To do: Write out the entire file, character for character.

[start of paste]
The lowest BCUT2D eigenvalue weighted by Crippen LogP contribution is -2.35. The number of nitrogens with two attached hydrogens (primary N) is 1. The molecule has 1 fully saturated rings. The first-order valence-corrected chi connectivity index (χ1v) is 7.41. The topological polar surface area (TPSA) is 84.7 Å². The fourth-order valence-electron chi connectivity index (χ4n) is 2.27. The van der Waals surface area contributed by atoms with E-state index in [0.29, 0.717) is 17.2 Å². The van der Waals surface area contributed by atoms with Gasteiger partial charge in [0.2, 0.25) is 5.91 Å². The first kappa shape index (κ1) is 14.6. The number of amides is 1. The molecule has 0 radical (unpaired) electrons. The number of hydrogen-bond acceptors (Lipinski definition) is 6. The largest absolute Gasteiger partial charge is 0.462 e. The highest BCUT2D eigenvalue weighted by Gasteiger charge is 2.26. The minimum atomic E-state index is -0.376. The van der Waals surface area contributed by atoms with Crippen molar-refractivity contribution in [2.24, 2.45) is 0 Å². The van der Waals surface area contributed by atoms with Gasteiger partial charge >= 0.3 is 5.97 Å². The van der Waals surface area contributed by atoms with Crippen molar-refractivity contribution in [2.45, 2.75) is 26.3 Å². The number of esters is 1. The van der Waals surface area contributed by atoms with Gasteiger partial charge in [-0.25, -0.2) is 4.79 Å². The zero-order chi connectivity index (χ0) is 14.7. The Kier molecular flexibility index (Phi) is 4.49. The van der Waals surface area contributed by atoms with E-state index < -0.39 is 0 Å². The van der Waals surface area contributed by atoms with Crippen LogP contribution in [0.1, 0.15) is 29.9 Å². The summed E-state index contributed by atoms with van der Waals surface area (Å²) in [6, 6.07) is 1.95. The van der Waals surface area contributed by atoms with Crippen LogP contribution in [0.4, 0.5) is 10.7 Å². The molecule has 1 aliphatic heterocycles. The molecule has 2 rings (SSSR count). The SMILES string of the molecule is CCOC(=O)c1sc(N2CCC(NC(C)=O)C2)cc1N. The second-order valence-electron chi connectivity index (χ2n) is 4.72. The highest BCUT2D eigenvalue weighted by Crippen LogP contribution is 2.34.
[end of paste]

The lowest BCUT2D eigenvalue weighted by Crippen LogP contribution is -2.35. The number of nitrogens with two attached hydrogens (primary N) is 1. The molecule has 1 fully saturated rings. The first-order valence-corrected chi connectivity index (χ1v) is 7.41. The topological polar surface area (TPSA) is 84.7 Å². The fourth-order valence-electron chi connectivity index (χ4n) is 2.27. The van der Waals surface area contributed by atoms with E-state index in [0.29, 0.717) is 17.2 Å². The van der Waals surface area contributed by atoms with Gasteiger partial charge in [0.2, 0.25) is 5.91 Å². The first kappa shape index (κ1) is 14.6. The number of amides is 1. The molecule has 0 radical (unpaired) electrons. The number of hydrogen-bond acceptors (Lipinski definition) is 6. The largest absolute Gasteiger partial charge is 0.462 e. The highest BCUT2D eigenvalue weighted by Gasteiger charge is 2.26. The minimum atomic E-state index is -0.376. The van der Waals surface area contributed by atoms with Crippen molar-refractivity contribution in [2.24, 2.45) is 0 Å². The van der Waals surface area contributed by atoms with Gasteiger partial charge >= 0.3 is 5.97 Å². The van der Waals surface area contributed by atoms with Crippen molar-refractivity contribution in [2.45, 2.75) is 26.3 Å². The number of esters is 1. The van der Waals surface area contributed by atoms with Gasteiger partial charge in [-0.25, -0.2) is 4.79 Å². The zero-order chi connectivity index (χ0) is 14.7. The Kier molecular flexibility index (Phi) is 4.49. The van der Waals surface area contributed by atoms with E-state index < -0.39 is 0 Å². The van der Waals surface area contributed by atoms with Crippen LogP contribution in [0.1, 0.15) is 29.9 Å². The summed E-state index contributed by atoms with van der Waals surface area (Å²) in [6, 6.07) is 1.95. The van der Waals surface area contributed by atoms with Crippen LogP contribution in [0.4, 0.5) is 10.7 Å². The molecule has 1 aliphatic heterocycles. The molecule has 2 rings (SSSR count). The SMILES string of the molecule is CCOC(=O)c1sc(N2CCC(NC(C)=O)C2)cc1N. The second-order valence-electron chi connectivity index (χ2n) is 4.72. The highest BCUT2D eigenvalue weighted by Crippen LogP contribution is 2.34.